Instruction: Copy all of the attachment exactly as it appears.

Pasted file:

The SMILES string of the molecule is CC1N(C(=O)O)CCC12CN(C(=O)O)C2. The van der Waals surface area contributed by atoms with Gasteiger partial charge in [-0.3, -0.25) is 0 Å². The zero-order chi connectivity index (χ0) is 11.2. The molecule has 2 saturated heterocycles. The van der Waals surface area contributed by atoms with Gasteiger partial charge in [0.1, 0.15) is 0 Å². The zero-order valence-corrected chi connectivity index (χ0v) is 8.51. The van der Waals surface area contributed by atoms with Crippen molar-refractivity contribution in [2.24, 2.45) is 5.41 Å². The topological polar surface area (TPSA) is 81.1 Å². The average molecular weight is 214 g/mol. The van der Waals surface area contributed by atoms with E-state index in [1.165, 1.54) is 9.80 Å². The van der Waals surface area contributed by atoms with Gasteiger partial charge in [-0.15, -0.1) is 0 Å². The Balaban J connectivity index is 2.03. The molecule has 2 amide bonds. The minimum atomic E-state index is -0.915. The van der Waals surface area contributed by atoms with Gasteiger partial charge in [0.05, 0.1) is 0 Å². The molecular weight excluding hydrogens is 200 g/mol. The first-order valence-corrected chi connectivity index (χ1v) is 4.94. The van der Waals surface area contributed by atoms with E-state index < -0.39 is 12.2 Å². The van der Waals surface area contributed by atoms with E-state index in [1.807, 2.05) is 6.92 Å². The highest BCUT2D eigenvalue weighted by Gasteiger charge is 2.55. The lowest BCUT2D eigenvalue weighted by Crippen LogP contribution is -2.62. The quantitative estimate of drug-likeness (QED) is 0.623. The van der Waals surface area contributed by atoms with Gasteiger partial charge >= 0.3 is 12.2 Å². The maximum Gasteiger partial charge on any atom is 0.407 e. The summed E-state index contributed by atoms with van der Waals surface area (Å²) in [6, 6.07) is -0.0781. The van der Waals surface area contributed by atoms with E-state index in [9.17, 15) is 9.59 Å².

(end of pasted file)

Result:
The SMILES string of the molecule is CC1N(C(=O)O)CCC12CN(C(=O)O)C2. The van der Waals surface area contributed by atoms with Gasteiger partial charge in [-0.3, -0.25) is 0 Å². The zero-order chi connectivity index (χ0) is 11.2. The molecule has 2 saturated heterocycles. The van der Waals surface area contributed by atoms with Gasteiger partial charge in [0.1, 0.15) is 0 Å². The zero-order valence-corrected chi connectivity index (χ0v) is 8.51. The van der Waals surface area contributed by atoms with Crippen molar-refractivity contribution in [2.24, 2.45) is 5.41 Å². The topological polar surface area (TPSA) is 81.1 Å². The average molecular weight is 214 g/mol. The van der Waals surface area contributed by atoms with E-state index in [1.165, 1.54) is 9.80 Å². The van der Waals surface area contributed by atoms with Gasteiger partial charge in [-0.15, -0.1) is 0 Å². The Balaban J connectivity index is 2.03. The molecule has 2 amide bonds. The minimum atomic E-state index is -0.915. The van der Waals surface area contributed by atoms with Gasteiger partial charge in [0.05, 0.1) is 0 Å². The molecular weight excluding hydrogens is 200 g/mol. The first-order valence-corrected chi connectivity index (χ1v) is 4.94. The van der Waals surface area contributed by atoms with E-state index < -0.39 is 12.2 Å². The van der Waals surface area contributed by atoms with E-state index in [1.807, 2.05) is 6.92 Å². The highest BCUT2D eigenvalue weighted by Gasteiger charge is 2.55. The lowest BCUT2D eigenvalue weighted by Crippen LogP contribution is -2.62. The quantitative estimate of drug-likeness (QED) is 0.623. The van der Waals surface area contributed by atoms with Gasteiger partial charge >= 0.3 is 12.2 Å². The maximum Gasteiger partial charge on any atom is 0.407 e. The summed E-state index contributed by atoms with van der Waals surface area (Å²) in [6, 6.07) is -0.0781. The van der Waals surface area contributed by atoms with E-state index in [9.17, 15) is 9.59 Å².